Quality Metric Based Colour Palette Optimisation
Nottingham Trent University, Nottigham, England, United KingdomDOI: 10.1109/ICIP.2006.312636 Conference: Image Processing, 2006 IEEE International Conference on
Source: IEEE Xplore
Colour quantisation is a common image processing technique where full colour images are to be displayed using a limited palette. The choice of a good palette is therefore crucial as it directly determines the quality of the resulting image. Standard quantisation approaches typically try to minimise the (squared) error between the original and the quantised image which does not correspond well to how humans perceive the images. In this paper we introduce a new colour quantisation algorithm that is designed not to minimise these errors but to maximise the image quality as evaluated by S-CIELAB, an image quality metric that has been shown to work well for various image processing tasks. Experimental results based on a set of standard images demonstrate the superiority in terms of achieved image quality of our novel method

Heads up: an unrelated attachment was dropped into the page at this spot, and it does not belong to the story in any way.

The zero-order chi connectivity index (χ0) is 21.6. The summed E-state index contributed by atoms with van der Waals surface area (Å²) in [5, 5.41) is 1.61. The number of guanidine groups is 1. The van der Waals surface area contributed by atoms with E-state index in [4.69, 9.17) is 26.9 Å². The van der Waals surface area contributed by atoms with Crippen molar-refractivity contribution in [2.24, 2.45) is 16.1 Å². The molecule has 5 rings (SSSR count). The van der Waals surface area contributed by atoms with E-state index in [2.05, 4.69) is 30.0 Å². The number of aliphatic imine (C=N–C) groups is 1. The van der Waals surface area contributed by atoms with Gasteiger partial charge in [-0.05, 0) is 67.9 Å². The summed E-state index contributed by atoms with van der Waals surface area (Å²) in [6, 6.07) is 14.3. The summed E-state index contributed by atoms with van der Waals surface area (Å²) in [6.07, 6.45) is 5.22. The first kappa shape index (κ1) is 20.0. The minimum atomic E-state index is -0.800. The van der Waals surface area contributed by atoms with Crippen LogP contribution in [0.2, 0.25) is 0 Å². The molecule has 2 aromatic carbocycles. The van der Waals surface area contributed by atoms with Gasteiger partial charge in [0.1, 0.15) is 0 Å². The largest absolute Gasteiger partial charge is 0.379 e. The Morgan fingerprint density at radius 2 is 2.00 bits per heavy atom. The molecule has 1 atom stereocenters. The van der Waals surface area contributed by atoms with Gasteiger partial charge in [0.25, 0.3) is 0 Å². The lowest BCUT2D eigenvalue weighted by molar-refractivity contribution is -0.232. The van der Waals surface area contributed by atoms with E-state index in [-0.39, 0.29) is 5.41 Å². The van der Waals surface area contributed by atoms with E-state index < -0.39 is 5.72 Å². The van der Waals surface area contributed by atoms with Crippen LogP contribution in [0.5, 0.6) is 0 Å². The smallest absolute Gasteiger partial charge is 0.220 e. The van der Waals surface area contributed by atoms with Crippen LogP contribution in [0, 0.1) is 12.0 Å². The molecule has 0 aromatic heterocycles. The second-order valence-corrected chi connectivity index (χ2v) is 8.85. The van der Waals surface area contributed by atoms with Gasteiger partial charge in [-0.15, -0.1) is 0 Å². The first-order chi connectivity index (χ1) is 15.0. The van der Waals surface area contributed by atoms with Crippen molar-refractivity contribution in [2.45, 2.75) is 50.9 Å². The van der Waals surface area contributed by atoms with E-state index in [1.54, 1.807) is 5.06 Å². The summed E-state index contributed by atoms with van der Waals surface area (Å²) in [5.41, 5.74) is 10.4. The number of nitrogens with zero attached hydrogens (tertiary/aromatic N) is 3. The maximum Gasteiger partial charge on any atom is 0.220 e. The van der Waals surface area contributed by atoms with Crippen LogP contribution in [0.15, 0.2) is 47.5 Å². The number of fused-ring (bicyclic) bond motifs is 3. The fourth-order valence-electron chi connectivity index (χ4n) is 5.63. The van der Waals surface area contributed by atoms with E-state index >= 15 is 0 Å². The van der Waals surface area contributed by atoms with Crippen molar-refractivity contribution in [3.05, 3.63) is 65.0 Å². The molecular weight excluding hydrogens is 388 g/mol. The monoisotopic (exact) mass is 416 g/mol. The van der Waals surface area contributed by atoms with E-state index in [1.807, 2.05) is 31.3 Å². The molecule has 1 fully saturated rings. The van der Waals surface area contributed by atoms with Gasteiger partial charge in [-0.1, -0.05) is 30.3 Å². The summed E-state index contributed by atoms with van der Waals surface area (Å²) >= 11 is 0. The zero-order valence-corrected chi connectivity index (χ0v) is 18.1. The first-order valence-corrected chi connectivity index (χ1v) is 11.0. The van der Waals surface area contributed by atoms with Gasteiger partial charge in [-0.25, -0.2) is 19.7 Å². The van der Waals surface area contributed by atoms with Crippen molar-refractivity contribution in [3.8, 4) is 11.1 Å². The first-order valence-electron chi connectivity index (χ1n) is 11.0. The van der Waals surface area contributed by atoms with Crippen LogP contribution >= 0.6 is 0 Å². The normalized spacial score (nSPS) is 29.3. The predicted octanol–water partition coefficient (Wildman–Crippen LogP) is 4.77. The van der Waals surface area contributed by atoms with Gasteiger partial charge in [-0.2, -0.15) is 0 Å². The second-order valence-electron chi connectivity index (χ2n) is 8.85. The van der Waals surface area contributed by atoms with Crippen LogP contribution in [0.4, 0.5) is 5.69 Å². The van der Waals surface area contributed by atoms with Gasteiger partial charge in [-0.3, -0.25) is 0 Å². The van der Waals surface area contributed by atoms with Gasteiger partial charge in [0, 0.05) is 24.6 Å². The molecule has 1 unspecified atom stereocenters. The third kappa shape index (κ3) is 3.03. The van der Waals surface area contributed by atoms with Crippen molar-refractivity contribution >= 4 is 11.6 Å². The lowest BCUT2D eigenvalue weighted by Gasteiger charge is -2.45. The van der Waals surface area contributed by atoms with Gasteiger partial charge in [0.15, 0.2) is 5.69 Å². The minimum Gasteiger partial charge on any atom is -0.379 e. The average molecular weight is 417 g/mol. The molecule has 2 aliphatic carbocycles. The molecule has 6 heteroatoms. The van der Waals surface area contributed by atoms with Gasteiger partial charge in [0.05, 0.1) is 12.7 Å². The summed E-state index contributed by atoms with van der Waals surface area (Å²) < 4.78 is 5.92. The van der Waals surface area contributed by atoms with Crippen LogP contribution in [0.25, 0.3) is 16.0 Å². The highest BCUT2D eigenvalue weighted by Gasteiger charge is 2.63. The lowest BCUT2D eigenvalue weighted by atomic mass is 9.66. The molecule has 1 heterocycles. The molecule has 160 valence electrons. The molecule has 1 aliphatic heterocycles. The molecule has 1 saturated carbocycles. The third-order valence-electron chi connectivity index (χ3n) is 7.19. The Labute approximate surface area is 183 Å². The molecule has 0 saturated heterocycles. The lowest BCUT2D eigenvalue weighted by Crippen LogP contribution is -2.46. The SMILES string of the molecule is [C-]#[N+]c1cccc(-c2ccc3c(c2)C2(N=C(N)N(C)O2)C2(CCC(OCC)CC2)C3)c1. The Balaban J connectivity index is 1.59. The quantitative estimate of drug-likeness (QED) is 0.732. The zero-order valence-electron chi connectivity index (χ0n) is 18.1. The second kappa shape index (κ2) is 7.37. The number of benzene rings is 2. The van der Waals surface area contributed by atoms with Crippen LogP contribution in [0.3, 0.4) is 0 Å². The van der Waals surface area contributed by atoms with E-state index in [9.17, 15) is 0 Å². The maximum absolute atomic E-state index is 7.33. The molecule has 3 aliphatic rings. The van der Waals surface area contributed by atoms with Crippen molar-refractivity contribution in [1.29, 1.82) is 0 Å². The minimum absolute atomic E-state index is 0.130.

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ABSTRACT: Soft computing techniques have shown much potential in a variety of computer vision and image analysis tasks. In this paper, an overview of recent soft computing approaches to the colour quantisation problem is presented. Colour quantisation is a common image processing technique to reduce the number of distinct colours in an image. Those selected colours form a colour palette, while the resulting image quality is directly determined by the choice of colours in the palette. The use of generic optimisation techniques such as simulated annealing and soft computing-based clustering algorithms founded on fuzzy and rough set ideas to formulate colour quantisation algorithms is discussed. These methods are capable of deriving good colour palettes and are shown to outperform standard colour quantisation techniques in terms of image quality. Furthermore, a hybrid colour quantisation algorithm which combines a generic optimisation approach with a common clustering algorithm is shown to lead to improved image quality. Finally, it is demonstrated how optimisation-based colour quantisation can be employed in conjunction with a more appropriate measure for image quality.
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